An excerpt from the novel just published by Chiasmus Press.


Why did this nightmare continue? Nothing held the slightest allure for me, but I was incapable of rest. Often I thought of the grave and might have purchased a how-to book on mercy killing, had the thought of reading it not been too painful. How I longed to evaporate! But at the same time I was also filled with an infuriating resolve. It was as though no remnant of me persisted, neither lust nor repulsion, soul nor bone, except this conviction, deep in my sinews, that with such a balked outcome I could not yet be over. As my restiveness became more and more intolerable, I decided to entrust my father’s mansion to a real estate agent, liquidate all my family’s possessions and, depositing my assets with a former Andy Young campaign worker, a successful banker now, set out to travel—or perhaps merely to wander, since I had neither origin nor destination.

Over the next three years I rarely remained in any location for more than a few nights, never as long as a week, and often would change my accommodations daily, as if fleeing some assailant or persecutor. My movements appeared capricious, governed by whims, but in reality, I felt driven. I developed the habit of scanning my surroundings before entering any unfamiliar room, as though anticipating I could hardly say what, and often riding in some cab or limousine, I would compulsively scrutinize the cars behind us like one pursued. Gradually I came to recognize that it was not fear compelling me but wistfulness. I longed to be sought, hunted down, arrested by some inflexible, imaginationless enforcer of the right. My whole being had become an escape, a flight from nothing, and the vacuum this created behind me seemed to demand filling. I did not sleep often, but whenever I lay in bed at night, I constructed meticulous fantasies of the manhunt I must be spawning. Somehow, somewhere, I sensed, reality would supply the figure my fleeing lacked. In Chicago, exiting a hotel elevator one morning, I abruptly found myself surrounded by police. They carried pistols, shotguns, assault rifles, and seemed, despite their tense readiness, as startled by my appearance as I was by theirs. Dreaming I’d been apprehended at last, I thrust up my arms, closed my eyes, and tensed to receive their bullets. There was silence. Then suddenly I heard guffaws, shuffling, breathy plosives. Opening my eyes, I saw grinning officers aiming their weapons at me and making childlike shooting noises, while others sprawled on the lobby floor in exaggerated postures of anguish and dying.

I had happened upon a movie set, and my captors, all extras for a shootout in the adjoining ballroom, had seized upon my confusion to divert themselves while awaiting their cue. After that, I began to feel more doubtful about the form my ending would take. I consulted my precursor’s paperback and found its concluding pages unprecedentedly vague. There seemed to be a pursuit, some preposterous imitation of consuming vindictiveness, but no apparent motives or aims and an abiding uncertainty about who was chasing whom. Whereas every action to now had unfolded from necessity, compelled by the reproductive secret at its start, the present action seemed random, almost as though succumbing to arbitrariness. I might go anywhere, do anything, but I could be sure there’d be no change. It was as though my precursor’s plot had become as big as all outdoors, and although this meant I could never feel constrained by it, for that very reason there could be no escaping. I lapsed into a deep funk. I have difficulty recalling now where I went, what I saw, or who in the world I still imagined I could be.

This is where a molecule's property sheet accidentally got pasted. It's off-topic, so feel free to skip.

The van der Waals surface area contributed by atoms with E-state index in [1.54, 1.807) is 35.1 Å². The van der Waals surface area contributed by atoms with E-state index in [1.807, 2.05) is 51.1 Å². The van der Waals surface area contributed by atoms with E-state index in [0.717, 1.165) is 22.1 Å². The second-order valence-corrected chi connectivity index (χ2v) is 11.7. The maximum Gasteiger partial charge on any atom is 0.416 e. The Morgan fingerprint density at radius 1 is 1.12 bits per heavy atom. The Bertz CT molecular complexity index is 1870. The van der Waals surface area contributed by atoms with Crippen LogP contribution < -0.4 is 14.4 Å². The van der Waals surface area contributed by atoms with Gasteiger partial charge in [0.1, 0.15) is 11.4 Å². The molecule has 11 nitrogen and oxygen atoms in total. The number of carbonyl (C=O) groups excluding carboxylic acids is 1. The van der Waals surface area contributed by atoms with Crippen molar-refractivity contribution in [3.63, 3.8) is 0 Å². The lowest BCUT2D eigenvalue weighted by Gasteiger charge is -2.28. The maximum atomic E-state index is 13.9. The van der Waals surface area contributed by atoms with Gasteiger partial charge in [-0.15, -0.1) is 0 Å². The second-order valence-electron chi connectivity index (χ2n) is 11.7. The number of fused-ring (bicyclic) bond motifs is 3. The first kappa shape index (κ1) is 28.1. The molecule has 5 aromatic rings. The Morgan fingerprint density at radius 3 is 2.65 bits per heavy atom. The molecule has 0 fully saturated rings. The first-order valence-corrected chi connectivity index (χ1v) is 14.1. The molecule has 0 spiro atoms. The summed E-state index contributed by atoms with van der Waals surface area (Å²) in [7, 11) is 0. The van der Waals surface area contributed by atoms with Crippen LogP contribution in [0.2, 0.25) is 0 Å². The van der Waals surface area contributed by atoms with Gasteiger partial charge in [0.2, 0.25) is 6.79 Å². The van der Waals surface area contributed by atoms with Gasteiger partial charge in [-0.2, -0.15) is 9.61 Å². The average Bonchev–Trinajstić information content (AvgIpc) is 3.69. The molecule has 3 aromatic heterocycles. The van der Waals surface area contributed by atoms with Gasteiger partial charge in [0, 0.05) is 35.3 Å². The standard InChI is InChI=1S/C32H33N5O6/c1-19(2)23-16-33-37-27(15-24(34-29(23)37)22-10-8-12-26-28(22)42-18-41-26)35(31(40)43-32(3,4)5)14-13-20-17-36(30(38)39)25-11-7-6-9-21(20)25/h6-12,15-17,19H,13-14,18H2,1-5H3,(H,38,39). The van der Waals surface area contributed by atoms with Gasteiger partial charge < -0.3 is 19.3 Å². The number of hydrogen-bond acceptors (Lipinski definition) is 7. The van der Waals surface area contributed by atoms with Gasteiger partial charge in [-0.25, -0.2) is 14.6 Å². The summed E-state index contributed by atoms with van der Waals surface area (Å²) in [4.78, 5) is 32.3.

Then one day in a moist city—Portland? Seattle? San Francisco?—I underwent the encounter that, from that moment to this, has imparted to my movements their last semblance of direction. I was walking back to my hotel when, in a downtown park, I stumbled onto what must have been a bookseller’s convention. Everywhere I turned, stalls continuously lined the sidewalks, and under their green awnings I could see rows upon rows of shiny spines stretching out of sight. Well, as you will surely appreciate, this spectacle was anathema to me. To be engulfed in innumerable lives, countless pleas for understanding, each one beckoning as I passed! I could not postpone returning to my room, and I was too unfamiliar with the environs to locate an alternate route. So ducking my head and lifting a hand to shield my eyes, I plunged ahead. I was making rapid progress in this way, having managed to take little notice of the lurid hues and zany print on all sides, when the sidewalk apparently turned, or perhaps I veered, but anyway I felt a change in the surface underfoot, and next I knew I had collided violently with a young browser, strewing her duffels of precious tomes across the plaza. I will not detail the humiliating scene that ensued, knowing it can only amuse you at my expense, but suffice it to say that the victim was incensed, in not a little pain, with her eyeglasses smashed and one sandal missing. I, of course, could offer no explanation. I don’t recall how long I labored futilely to repair this wreckage, but it seemed that aeons passed.